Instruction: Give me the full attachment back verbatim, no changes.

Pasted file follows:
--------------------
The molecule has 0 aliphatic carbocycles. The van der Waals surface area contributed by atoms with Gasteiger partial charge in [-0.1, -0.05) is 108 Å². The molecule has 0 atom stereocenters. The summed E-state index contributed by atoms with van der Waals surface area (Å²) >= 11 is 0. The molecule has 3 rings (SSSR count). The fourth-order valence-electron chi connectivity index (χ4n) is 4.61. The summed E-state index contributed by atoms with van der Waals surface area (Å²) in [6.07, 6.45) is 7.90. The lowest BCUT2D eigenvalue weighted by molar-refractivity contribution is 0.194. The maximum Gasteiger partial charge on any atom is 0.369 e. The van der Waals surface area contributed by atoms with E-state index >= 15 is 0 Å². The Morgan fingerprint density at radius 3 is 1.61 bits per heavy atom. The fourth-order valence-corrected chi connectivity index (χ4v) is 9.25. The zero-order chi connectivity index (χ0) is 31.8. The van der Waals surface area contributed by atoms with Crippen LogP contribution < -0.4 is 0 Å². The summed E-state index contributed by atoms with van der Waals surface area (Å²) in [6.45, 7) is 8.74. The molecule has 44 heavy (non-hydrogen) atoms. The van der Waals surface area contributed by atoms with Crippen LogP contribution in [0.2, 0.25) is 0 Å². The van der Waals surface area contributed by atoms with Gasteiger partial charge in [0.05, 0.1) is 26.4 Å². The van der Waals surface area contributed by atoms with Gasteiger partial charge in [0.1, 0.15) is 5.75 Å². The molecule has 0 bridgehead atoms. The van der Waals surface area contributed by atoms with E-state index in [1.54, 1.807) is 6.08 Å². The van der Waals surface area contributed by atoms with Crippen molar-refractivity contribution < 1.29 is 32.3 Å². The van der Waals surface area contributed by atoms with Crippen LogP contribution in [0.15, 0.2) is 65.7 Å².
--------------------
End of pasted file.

The molecule has 0 aliphatic carbocycles. The van der Waals surface area contributed by atoms with Gasteiger partial charge in [-0.1, -0.05) is 108 Å². The molecule has 0 atom stereocenters. The summed E-state index contributed by atoms with van der Waals surface area (Å²) >= 11 is 0. The molecule has 3 rings (SSSR count). The fourth-order valence-electron chi connectivity index (χ4n) is 4.61. The summed E-state index contributed by atoms with van der Waals surface area (Å²) in [6.07, 6.45) is 7.90. The lowest BCUT2D eigenvalue weighted by molar-refractivity contribution is 0.194. The maximum Gasteiger partial charge on any atom is 0.369 e. The van der Waals surface area contributed by atoms with E-state index >= 15 is 0 Å². The Morgan fingerprint density at radius 3 is 1.61 bits per heavy atom. The fourth-order valence-corrected chi connectivity index (χ4v) is 9.25. The zero-order chi connectivity index (χ0) is 31.8. The van der Waals surface area contributed by atoms with Crippen LogP contribution < -0.4 is 0 Å². The summed E-state index contributed by atoms with van der Waals surface area (Å²) in [6.45, 7) is 8.74. The molecule has 44 heavy (non-hydrogen) atoms. The van der Waals surface area contributed by atoms with Crippen LogP contribution in [0.2, 0.25) is 0 Å². The van der Waals surface area contributed by atoms with Gasteiger partial charge in [0.05, 0.1) is 26.4 Å². The van der Waals surface area contributed by atoms with Gasteiger partial charge in [0.1, 0.15) is 5.75 Å². The molecule has 0 bridgehead atoms. The van der Waals surface area contributed by atoms with E-state index in [1.54, 1.807) is 6.08 Å². The van der Waals surface area contributed by atoms with Crippen molar-refractivity contribution < 1.29 is 32.3 Å². The van der Waals surface area contributed by atoms with Crippen LogP contribution in [0.15, 0.2) is 65.7 Å².